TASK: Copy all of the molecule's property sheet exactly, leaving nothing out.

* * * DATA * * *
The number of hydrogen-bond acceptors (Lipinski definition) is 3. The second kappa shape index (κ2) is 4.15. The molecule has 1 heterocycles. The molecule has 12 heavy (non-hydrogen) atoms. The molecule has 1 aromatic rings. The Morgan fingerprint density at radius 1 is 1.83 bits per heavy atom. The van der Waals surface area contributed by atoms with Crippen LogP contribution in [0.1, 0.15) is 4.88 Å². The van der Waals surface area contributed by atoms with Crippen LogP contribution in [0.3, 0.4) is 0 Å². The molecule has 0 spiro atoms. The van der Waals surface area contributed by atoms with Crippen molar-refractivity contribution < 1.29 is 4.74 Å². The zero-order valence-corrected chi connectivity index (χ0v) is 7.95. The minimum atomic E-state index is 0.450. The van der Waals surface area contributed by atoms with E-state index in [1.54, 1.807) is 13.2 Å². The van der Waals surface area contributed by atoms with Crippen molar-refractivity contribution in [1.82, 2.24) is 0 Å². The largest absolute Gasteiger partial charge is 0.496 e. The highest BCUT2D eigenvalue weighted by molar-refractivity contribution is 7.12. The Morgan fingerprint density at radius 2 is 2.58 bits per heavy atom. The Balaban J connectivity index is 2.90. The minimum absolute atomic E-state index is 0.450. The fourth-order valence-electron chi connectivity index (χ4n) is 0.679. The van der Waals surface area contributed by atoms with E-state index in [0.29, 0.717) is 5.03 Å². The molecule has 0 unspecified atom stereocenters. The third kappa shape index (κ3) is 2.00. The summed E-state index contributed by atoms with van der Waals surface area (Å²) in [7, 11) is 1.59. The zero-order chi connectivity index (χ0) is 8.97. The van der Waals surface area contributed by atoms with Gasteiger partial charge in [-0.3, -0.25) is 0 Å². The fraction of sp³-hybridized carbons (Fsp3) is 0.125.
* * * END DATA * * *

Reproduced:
The number of hydrogen-bond acceptors (Lipinski definition) is 3. The second kappa shape index (κ2) is 4.15. The molecule has 1 heterocycles. The molecule has 12 heavy (non-hydrogen) atoms. The molecule has 1 aromatic rings. The Morgan fingerprint density at radius 1 is 1.83 bits per heavy atom. The van der Waals surface area contributed by atoms with Crippen LogP contribution in [0.1, 0.15) is 4.88 Å². The van der Waals surface area contributed by atoms with Crippen LogP contribution in [0.3, 0.4) is 0 Å². The molecule has 0 spiro atoms. The van der Waals surface area contributed by atoms with Crippen molar-refractivity contribution < 1.29 is 4.74 Å². The zero-order valence-corrected chi connectivity index (χ0v) is 7.95. The minimum atomic E-state index is 0.450. The van der Waals surface area contributed by atoms with E-state index in [1.54, 1.807) is 13.2 Å². The van der Waals surface area contributed by atoms with Crippen molar-refractivity contribution in [1.82, 2.24) is 0 Å². The largest absolute Gasteiger partial charge is 0.496 e. The highest BCUT2D eigenvalue weighted by molar-refractivity contribution is 7.12. The Morgan fingerprint density at radius 2 is 2.58 bits per heavy atom. The Balaban J connectivity index is 2.90. The minimum absolute atomic E-state index is 0.450. The fourth-order valence-electron chi connectivity index (χ4n) is 0.679. The van der Waals surface area contributed by atoms with E-state index in [0.29, 0.717) is 5.03 Å². The molecule has 0 unspecified atom stereocenters. The third kappa shape index (κ3) is 2.00. The summed E-state index contributed by atoms with van der Waals surface area (Å²) in [7, 11) is 1.59. The zero-order chi connectivity index (χ0) is 8.97. The van der Waals surface area contributed by atoms with Gasteiger partial charge in [-0.3, -0.25) is 0 Å². The fraction of sp³-hybridized carbons (Fsp3) is 0.125.